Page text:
An Eternal Sense Of Life

“What was your life like?” I said to the man one ahead of me in the queue of judgement. “I was like a man possessed,” he said as we waited. “How do you mean” said Mr Safe, namely me, now mourned with clean piety by a wife, relatives and various friends, as we waited; me and this newly met soul, to discover the shape and texture of our individually constructed eternities. Your Heaven or Hell, it transpired, are tailor made to provide either exquisite pleasure or suffering to the individual: judgement is a bespoke service from which there is no escape.

“I could not stop the words.” he continued. “I had morsels of praise but my diet was mainly indifference, sometimes mixed with embarrassment. I would talk to anyone, long after they wished I was gone, and eat at cafe’s pretending I was welcome and part of the community. Really, I was trying to express an idea: to get a concept on the page,”

“What concept” I rashly asked, because even the newly dead, with eternity before them have finite patience, and mine was tested.

“The concept of natural and emotional wilderness” he replied. “That manners are what we wear to make ourselves bearable to each other and ourselves. That iconoclastic indifference erodes the heart of each culture, and the pretence that this isn’t so is the foundation of every building, built to glory the individual.”

I found myself smiling as he said this and said, “And you found you had some difficulty making money from this vision.” He snarled at me, as if he had somewhere left to stalk off to, but now there was nowhere else to go. Right or wrong, wise or foolish, we shuffled forward to learn our fate, and nothing we thought or did now would alter that.

It was a curiosity of the arrangement that we were allowed to chatter idly with others in the queue and even hear what the angels said about their lives, before receiving our own sentence and reward. Those in front would drift slowly towards their designated experience and they too, would learn what would become of you.

At last our bitter author stood before the angels, to hear their observations and they said, “You have been brave and fearless, and not ducked the cost of your observations and for eternity you will be bathed in the recognition and companionship you craved for your entire life. Proceed in peace and Love.”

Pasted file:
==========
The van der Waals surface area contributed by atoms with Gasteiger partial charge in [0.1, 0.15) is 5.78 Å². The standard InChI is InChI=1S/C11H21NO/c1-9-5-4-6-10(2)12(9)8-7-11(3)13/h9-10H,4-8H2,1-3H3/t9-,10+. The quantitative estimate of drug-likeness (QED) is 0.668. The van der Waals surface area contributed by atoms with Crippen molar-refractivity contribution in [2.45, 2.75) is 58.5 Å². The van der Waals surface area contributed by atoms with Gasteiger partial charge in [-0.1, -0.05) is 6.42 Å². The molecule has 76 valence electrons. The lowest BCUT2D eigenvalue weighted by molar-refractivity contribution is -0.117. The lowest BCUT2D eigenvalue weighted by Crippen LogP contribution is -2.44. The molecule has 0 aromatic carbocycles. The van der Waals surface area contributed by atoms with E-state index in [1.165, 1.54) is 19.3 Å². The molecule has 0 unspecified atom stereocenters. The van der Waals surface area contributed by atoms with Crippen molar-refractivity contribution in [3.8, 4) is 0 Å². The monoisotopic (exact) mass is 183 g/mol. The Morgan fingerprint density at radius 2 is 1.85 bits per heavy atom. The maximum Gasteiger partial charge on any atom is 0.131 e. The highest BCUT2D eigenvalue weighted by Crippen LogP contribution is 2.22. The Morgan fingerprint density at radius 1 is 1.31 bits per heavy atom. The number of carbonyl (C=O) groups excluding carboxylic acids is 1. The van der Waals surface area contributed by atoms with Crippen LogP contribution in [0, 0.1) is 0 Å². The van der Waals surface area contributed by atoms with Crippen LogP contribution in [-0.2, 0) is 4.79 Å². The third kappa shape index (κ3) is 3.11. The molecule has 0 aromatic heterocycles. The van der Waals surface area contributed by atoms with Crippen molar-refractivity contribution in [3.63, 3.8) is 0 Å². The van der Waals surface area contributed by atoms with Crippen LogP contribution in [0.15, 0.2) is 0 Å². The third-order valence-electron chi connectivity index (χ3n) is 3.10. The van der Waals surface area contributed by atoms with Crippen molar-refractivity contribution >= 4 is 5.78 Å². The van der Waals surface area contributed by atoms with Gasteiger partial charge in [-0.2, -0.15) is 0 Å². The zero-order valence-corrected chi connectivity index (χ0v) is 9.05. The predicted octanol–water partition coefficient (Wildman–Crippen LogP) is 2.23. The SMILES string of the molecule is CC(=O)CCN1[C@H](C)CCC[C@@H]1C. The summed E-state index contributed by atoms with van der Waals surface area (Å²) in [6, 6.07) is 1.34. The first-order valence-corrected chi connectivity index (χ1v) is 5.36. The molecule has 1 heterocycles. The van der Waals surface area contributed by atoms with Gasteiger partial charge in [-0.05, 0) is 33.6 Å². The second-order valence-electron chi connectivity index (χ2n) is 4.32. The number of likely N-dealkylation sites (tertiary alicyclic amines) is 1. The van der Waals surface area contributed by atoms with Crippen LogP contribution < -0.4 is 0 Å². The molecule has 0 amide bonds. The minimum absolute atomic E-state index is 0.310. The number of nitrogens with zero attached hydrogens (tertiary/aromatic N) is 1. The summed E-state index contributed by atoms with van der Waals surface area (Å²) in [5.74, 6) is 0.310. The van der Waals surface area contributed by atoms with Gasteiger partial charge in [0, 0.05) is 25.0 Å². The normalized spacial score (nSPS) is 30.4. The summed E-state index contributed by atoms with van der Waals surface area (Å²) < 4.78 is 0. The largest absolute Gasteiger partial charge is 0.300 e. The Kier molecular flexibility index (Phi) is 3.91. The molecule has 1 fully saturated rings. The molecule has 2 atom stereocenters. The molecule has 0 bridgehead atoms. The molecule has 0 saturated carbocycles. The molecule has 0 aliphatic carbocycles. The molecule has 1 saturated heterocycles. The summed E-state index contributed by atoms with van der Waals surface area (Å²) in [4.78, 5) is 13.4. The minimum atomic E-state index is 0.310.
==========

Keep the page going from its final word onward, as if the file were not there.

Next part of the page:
I was slightly taken aback and still trying to make sense of what I had heard when the voices of angels began speaking in my head. “You have lived a mealy mouth life without engaging in any serious wrong-doing; hiding behind a fearful superiority, clinging to accepted opinions and ignoring anything which might disturb your peaceful existence. You lived among those you might have rescued but were not sufficiently moved to help. You will now experience their life in eternity. You will experience what you chose to ignore.

As I fought to make sense of what I’d heard, and felt the first touches of that isolation which was to mark my designated experience I looked up and saw my colleague in the queue stare back at me. His fading figure seemed lit by golden light. He had heard the sentence, and I could see compassion flooding from his eyes. He, who had lived with isolation all his life, could not save me from a fate he knew too well.

About Peter Wells aka Countingducks

Trying to remember what my future is
This entry was posted in character, community, Compassion, creative writing, Fiction, humour, Life, Peter Wells, Uncategorized and tagged , , , , , , . Bookmark the permalink.

21 Responses to An Eternal Sense Of Life

  1. renxkyoko says:

    I feel sad for both….. although don’t know where they are going. I assume they’ll be alone for eternity.


  2. ksbeth says:

    this made me cry and the fates understood.


  3. inaschroderszeeders says:

    Wow! Your best so far!


  4. catterel says:

    This brings tears to my eyes. The observation “that iconoclastic indifference erodes the heart of each culture” is, alas, so true.


  5. Ah, to be so brave. Well-written, Peter.


  6. joey says:

    Marvelous imagination. How guilty we all are of silence at times. :/ Well done.


  7. Harsh judgement indeed! For myself, I can only imagine!!


  8. It would seem that one can never win: damned if you do and damned if you don’t. I shall hope to duck the queue if I can! A piece that certainly gets one thinking, Peter.


  9. Je says:

    I really love it, Peter. Very well done!


  10. Sue Vincent says:

    Nicely done, Peter. My only qualm would be that an eternity of anything, even reward and damnation, is pointless; unless you can grow from an experience and put it to use, it serves no purpose…and I can’t see the Powers That Be making eternity pointless 😉


  11. And beautiful as always.


  12. I much prefer Buddhism. No Final Judgement Day. No judgement at all. If you falter, notice and do better in the next moment (don’t wait until Monday to try again!)! 😉

    Liked by 1 person

  13. A lovely twist on the the Lazarus tale – oh that we would fiercely do that which we expect others to do in the salvation of our fellow travelers.


  14. nelle says:

    I suspect a lot of ‘oops’ get uttered in that queue.

    Liked by 1 person

  15. lynnefisher says:

    Brilliantly clever!


  16. prophetable says:

    I found myself intrigued to discover the fate of each and saddened at the realisation that we often have our values upside down.

    Liked by 1 person

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